UN Secretary-General Antonio Guterres has pleaded for an immediate end to deadly Israeli-Palestinian violence, warning a Security Council meeting that the fighting could plunge the region into an "uncontainable" crisis.
Mr Guterres condemned the fresh violence on Sunday which killed at least 42 Palestinians, the worst death toll since the unrest broke out.
The heaviest fighting since 2014, sparked by unrest in Jerusalem, saw the rivals again trade heavy fire, with the death toll rising to 188 in the crowded coastal enclave of Gaza and to 10 in Israel since Monday, according to authorities on either side.
"Fighting must stop. It must stop immediately," Mr Guterres said as he opened a Security Council session delayed by Israel's ally the United States, calling the violence that has killed nearly 200 people over the past week "utterly appalling."
"It has the potential to unleash an uncontainable security and humanitarian crisis and to further foster extremism, not only in the occupied Palestinian territory and Israel, but in the region as a whole," he said.
UN Secretary-General Antonio Guterres has pleaded for an immediate end to deadly Israeli-Palestinian violence, warning a Security Council meeting that the fighting could plunge the region into an 'uncontainable' crisis | Read more: https://t.co/Af5wKYyNX7 pic.twitter.com/JrrADF6oZs— RTÉ News (@rtenews) May 16, 2021
"This senseless cycle of bloodshed, terror and destruction must stop immediately," he said.
He also renewed criticism of an Israeli strike on Saturday that destroyed the Gaza offices of two major news outlets, Al-Jazeera and the Associated Press.
"Journalists must be allowed to work free of fear and harassment. The destruction of media offices in Gaza is extremely concerning," he said.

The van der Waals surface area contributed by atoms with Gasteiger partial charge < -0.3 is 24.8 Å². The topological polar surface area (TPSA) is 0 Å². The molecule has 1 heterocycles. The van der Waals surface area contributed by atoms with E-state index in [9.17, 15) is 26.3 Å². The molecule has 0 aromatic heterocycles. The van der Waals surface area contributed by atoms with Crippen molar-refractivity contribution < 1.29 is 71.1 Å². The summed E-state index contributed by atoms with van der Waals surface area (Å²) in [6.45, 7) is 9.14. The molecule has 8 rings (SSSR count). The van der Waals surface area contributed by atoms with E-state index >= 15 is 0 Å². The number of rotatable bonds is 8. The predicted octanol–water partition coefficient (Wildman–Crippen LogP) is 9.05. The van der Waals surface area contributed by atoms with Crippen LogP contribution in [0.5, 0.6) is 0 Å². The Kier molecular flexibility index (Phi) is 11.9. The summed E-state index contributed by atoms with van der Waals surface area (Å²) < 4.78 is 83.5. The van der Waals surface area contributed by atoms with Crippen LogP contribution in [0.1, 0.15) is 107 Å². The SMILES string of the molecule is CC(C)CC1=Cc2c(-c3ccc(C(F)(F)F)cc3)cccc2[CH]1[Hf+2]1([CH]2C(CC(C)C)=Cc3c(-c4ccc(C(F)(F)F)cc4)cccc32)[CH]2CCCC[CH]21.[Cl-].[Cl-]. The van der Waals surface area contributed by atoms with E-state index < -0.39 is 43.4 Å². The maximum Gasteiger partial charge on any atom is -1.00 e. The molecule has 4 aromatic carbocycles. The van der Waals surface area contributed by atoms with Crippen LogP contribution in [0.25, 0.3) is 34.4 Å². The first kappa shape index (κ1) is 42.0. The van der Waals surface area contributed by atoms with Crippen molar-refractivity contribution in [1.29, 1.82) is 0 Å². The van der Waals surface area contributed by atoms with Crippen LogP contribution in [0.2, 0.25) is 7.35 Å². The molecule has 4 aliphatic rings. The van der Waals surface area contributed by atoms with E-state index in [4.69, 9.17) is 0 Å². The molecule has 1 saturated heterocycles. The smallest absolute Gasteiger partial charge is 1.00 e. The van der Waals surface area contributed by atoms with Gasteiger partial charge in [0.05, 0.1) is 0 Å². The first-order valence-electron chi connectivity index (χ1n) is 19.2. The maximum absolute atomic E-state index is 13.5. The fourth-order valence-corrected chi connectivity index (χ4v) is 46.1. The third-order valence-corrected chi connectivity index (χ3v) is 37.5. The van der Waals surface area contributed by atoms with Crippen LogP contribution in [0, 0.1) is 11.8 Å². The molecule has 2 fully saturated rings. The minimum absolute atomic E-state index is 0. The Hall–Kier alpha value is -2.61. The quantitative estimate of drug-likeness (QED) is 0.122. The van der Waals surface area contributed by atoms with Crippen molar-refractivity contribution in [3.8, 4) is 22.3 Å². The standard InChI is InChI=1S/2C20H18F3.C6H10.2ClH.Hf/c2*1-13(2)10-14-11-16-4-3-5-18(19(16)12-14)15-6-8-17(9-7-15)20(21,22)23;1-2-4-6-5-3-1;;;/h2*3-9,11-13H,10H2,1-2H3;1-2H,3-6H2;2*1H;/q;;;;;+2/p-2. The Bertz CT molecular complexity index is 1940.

Israel launched its air offensive after Hamas, the Islamist militant movement that controls Gaza, began firing rockets in response to the state's moves in Jerusalem.
"Rockets and mortars on one side and aerial and artillery bombardments on the other must stop. I appeal to all parties to heed this call," Mr Guterres said.
He also voiced alarm at the rise of extremist Jewish movements whose push to expel Palestinians out of Jerusalem helped trigger the crisis.
"In Israel, violence by vigilante-style groups and mobs has added a further horrendous dimension to an already deteriorating crisis," Mr Guterres said.
"Leaders on all sides have a responsibility to curb inflammatory rhetoric and calm the rising tensions."
Palestinian Foreign Minister Riyad al-Malki told the Security Council: "Each time Israel hears a foreign leader speak of its right to defend itself it is further emboldened to continue murdering entire families in their sleep."
Israel's UN Ambassador Gilad Erdan said Israel's response to attacks by Hamas strictly adhered to international law and that the country was taking "unparalleled steps to prevent civilian casualties".
"Israel uses its missiles to protect its children. Hamas uses children to protect its missiles," Mr Erdan said.
UN Middle East envoy Tor Wennesland urged the international community to "take action now to enable the parties to step back from the brink."
Truce efforts by Egypt, Qatar and the United Nations have so far offered no sign of progress.
The US sent an envoy to the region and President Joe Biden spoke with Israeli Prime Minister Benjamin Netanyahu and Palestinian President Mahmoud Abbas on Saturday.
The UN Security Council meeting comes amid criticism for the US, which had blocked a UNSC meeting scheduled for Friday, for not doing enough to stem the bloodshed.
Minister for Foreign Affairs Simon Coveney has called for an immediate cessation of violence in the Middle East.— RTÉ News (@rtenews) May 16, 2021
Speaking at the UN Security Council he said 'the cycle of violence and bloodshed must end now' | Read more: https://t.co/0OvWqp8CKv pic.twitter.com/vdLmedBQZD
At the meeting, Minister for Foreign Affairs Simon Coveney called for an immediate cessation of violence.
"The Security Council needs to send a clear and united message that the cycle of violence and bloodshed must end now," he said.
"I call for de-escalation and an immediate cessation of attacks. All those involved in violence have obligations under International Humanitarian Law," he added.
He urged a clear and united message from the Council, adding the re-occurence of violence ''shames us all''
Mr Coveney called on the UN council to exercise its responsibility starting with calls for an end to the violence and progress towards a just and lasting peace.
"The protection of all civilians, in Gaza, in the West Bank and in Israel is of paramount important," Mr Coveney said.